The study shows the onset of the Later Stone Age in South Africa likely began some 44,000 to 42,000 years ago, said Paola Villa, a curator at the University of Colorado Museum of Natural History and lead study author. The new dates are based on the use of precisely calibrated radiocarbon dates linked to organic artifacts found at Border Cave in the Lebombo Mountains on the border of South Africa and Swaziland containing evidence of hominid occupation going back 200,000 years.

The Later Stone Age is synonymous to many archaeologists with the Upper Paleolithic Period, when modern humans moved from Africa into Europe roughly 45,000 years ago and spread rapidly, displacing and eventually driving Neanderthals to extinction. The timing of the technological innovations and changes in the Later Stone Age in South Africa are comparable to that of the Upper Paleolithic, said Villa.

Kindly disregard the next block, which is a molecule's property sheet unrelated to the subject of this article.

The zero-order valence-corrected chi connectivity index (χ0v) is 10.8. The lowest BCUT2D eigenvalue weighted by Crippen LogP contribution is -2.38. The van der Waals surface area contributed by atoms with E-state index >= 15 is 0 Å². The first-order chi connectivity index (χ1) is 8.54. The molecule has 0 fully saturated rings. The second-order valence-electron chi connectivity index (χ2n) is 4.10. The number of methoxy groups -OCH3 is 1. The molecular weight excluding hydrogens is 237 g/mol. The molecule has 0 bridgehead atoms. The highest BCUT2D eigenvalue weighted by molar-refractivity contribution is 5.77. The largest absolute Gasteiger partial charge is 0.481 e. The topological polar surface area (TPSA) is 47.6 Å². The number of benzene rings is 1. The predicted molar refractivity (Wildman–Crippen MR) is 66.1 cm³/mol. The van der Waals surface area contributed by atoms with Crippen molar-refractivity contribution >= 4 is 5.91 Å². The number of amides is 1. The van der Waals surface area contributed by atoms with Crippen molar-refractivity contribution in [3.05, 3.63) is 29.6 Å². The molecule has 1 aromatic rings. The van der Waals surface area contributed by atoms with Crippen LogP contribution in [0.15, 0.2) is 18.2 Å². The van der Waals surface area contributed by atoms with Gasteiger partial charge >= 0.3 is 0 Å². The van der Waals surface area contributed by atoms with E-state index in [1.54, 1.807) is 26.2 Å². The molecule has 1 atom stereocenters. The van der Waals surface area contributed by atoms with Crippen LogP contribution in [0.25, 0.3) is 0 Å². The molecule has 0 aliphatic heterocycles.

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Team of researchers has discovered the eating habits of Diplodocus using a three-dimensional model of the dinosaur’s skull

Posted by Scientific Earth Conscientious on July 30, 2012

Diplodocus Skull
Photo by Patti Heck

A team of researchers from the University of Bristol, Natural History Museum of London, the University of Missouri and Ohio University has discovered the eating habits of Diplodocus using a three-dimensional model of the dinosaur’s skull. The eating habits of the herbivore have been uncertain since its discovery more than 130 years ago. Understanding these behaviors could help scientists better understand extinct and modern ecosystems and what it takes to feed these giant herbivores, as well as today’s living animals.